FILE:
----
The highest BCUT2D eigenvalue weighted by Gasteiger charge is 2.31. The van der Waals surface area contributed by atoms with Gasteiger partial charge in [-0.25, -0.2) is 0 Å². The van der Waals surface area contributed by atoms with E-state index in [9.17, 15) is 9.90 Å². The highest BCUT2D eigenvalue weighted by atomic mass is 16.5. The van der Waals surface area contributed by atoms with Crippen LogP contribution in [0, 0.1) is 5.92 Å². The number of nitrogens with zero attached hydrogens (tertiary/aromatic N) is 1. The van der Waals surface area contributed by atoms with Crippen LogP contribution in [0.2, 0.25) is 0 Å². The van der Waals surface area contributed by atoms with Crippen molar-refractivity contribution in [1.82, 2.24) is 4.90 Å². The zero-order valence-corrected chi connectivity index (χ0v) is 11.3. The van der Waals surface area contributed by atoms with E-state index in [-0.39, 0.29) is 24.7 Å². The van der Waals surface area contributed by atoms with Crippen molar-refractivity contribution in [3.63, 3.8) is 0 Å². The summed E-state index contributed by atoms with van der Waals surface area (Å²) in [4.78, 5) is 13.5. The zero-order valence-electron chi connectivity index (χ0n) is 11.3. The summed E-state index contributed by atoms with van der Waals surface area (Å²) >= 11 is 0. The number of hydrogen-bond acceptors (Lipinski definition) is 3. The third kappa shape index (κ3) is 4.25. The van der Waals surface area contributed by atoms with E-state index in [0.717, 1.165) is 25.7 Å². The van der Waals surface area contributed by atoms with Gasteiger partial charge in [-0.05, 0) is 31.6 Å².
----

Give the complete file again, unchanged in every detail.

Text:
The highest BCUT2D eigenvalue weighted by Gasteiger charge is 2.31. The van der Waals surface area contributed by atoms with Gasteiger partial charge in [-0.25, -0.2) is 0 Å². The van der Waals surface area contributed by atoms with E-state index in [9.17, 15) is 9.90 Å². The highest BCUT2D eigenvalue weighted by atomic mass is 16.5. The van der Waals surface area contributed by atoms with Crippen LogP contribution in [0, 0.1) is 5.92 Å². The number of nitrogens with zero attached hydrogens (tertiary/aromatic N) is 1. The van der Waals surface area contributed by atoms with Crippen LogP contribution in [0.2, 0.25) is 0 Å². The van der Waals surface area contributed by atoms with Crippen molar-refractivity contribution in [1.82, 2.24) is 4.90 Å². The zero-order valence-corrected chi connectivity index (χ0v) is 11.3. The van der Waals surface area contributed by atoms with E-state index in [-0.39, 0.29) is 24.7 Å². The van der Waals surface area contributed by atoms with Crippen molar-refractivity contribution in [3.63, 3.8) is 0 Å². The summed E-state index contributed by atoms with van der Waals surface area (Å²) in [4.78, 5) is 13.5. The zero-order valence-electron chi connectivity index (χ0n) is 11.3. The summed E-state index contributed by atoms with van der Waals surface area (Å²) >= 11 is 0. The number of hydrogen-bond acceptors (Lipinski definition) is 3. The third kappa shape index (κ3) is 4.25. The van der Waals surface area contributed by atoms with E-state index in [0.717, 1.165) is 25.7 Å². The van der Waals surface area contributed by atoms with Gasteiger partial charge in [-0.05, 0) is 31.6 Å².